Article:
• How are the current economic forecast and the government's current financial position likely to affect the 2020 provincial budget?

BREAK (with refreshments)

10:30 AM - 10:45 AM

Tuesday, December 3, 2019

Registration and Breakfast 8:00 AM - 9:00 AM  
Introductory remarks by Co-Chairs 9:00 AM - 9:10 AM  

Panel 2

Balancing the Budget, Reducing the Deficit? The role of government in bargaining

10:45 AM - 12:00 PM

Robert Bass
Bass Associates
Daryn Jeffries
Employer Counsel
Rae Christen Jeffries LLP
Nini Jones
Union Counsel
Paliare Roland Rosenberg Rothstein LLP
Liz Stuart
Ontario English Catholic
Teachers’ Association

Panel Summary

Since sweeping to power in June 2018, Ontario's Progressive Conservative government has implemented policy changes at what Premier Doug Ford has termed "lightning speed." Negotiators must now adjust to cope with government priorities and initiatives that differ vastly from those of the previous Liberal government led by Kathleen Wynne. In this session, experts will provide an overview of the role of government in bargaining in a rapidly changing legal and political landscape.

  • How have changes enacted by the provincial government affected bargaining? What relevant changes are on the horizon, and what are the implications for bargaining?
  • Has the current government taken a more active role in collective bargaining in the broader public sector?
  • What role should the government play in bargaining? Should the law change to recognize the government's role as a party in negotiations?
  • Does the Charter constrain the government's ability to enact wage restraint or back-to-work legislation? What types of legislative restraints on bargaining or interventions in bargaining will survive Charter scrutiny?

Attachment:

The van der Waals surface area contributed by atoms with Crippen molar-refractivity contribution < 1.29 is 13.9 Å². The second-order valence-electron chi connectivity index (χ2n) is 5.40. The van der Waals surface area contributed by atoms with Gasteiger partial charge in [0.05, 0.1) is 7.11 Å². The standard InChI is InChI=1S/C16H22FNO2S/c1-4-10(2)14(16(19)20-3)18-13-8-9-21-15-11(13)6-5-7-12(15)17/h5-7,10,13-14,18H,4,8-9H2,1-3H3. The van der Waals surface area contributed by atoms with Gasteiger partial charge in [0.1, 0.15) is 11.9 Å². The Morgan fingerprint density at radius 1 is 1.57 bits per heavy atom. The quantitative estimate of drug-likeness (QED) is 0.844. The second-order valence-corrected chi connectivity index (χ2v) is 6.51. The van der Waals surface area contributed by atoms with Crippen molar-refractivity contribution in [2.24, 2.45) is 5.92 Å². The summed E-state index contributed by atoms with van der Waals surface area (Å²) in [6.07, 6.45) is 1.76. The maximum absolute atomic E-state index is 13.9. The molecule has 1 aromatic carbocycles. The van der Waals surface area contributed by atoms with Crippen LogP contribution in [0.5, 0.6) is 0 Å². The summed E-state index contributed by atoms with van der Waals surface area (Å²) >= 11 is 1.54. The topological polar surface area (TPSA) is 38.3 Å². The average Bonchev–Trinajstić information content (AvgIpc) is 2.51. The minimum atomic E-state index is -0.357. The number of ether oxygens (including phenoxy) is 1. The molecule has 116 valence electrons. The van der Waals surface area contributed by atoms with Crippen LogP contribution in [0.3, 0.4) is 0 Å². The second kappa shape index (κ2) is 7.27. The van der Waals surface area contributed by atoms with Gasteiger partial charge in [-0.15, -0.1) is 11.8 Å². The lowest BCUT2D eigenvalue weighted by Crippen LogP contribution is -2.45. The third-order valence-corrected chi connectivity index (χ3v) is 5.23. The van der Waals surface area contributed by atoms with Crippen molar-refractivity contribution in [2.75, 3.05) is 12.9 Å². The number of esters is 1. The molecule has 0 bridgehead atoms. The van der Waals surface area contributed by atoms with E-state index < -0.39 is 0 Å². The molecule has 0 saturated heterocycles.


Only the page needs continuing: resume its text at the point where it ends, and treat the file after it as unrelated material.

• What is the status of current Charter challenges to legislation affecting bargaining?


12:00 PM - 1:00 PM

Tuesday, December 3, 2019

Registration and Breakfast 8:00 AM - 9:00 AM  
Introductory remarks by Co-Chairs 9:00 AM - 9:10 AM  

Panel 3

Rewriting the Playbook: Bargaining approaches that preserve relationships

1:00 PM - 2:15 PM

Diane Brownlee

Richard Beaulé
Director, National Labour Relations
Professional Institute of the Public Service of Canada
Shelagh Quigley
Director, Human Resources
Kingston Frontenac Public Library

Panel Summary

Sixty years ago, Justice Ivan Rand famously made the observation that "a strike is not a tea party." The same might be said of collective bargaining. Both employers and unions enter negotiations seeking to protect and promote important — sometimes competing — interests. Some differences may be incapable of resolution without acrimonious work stoppages, but adopting less adversarial approaches to bargaining may help parties amicably come to an agreement that protects or advances important interests on both sides. In this session, experienced negotiators will provide an overview of different bargaining approaches and postures, using their own experience to identify the strengths and weaknesses of each and providing tips on changing approaches and on preserving productive union-management relations during difficult rounds of bargaining. Specific issues to be addressed include the following: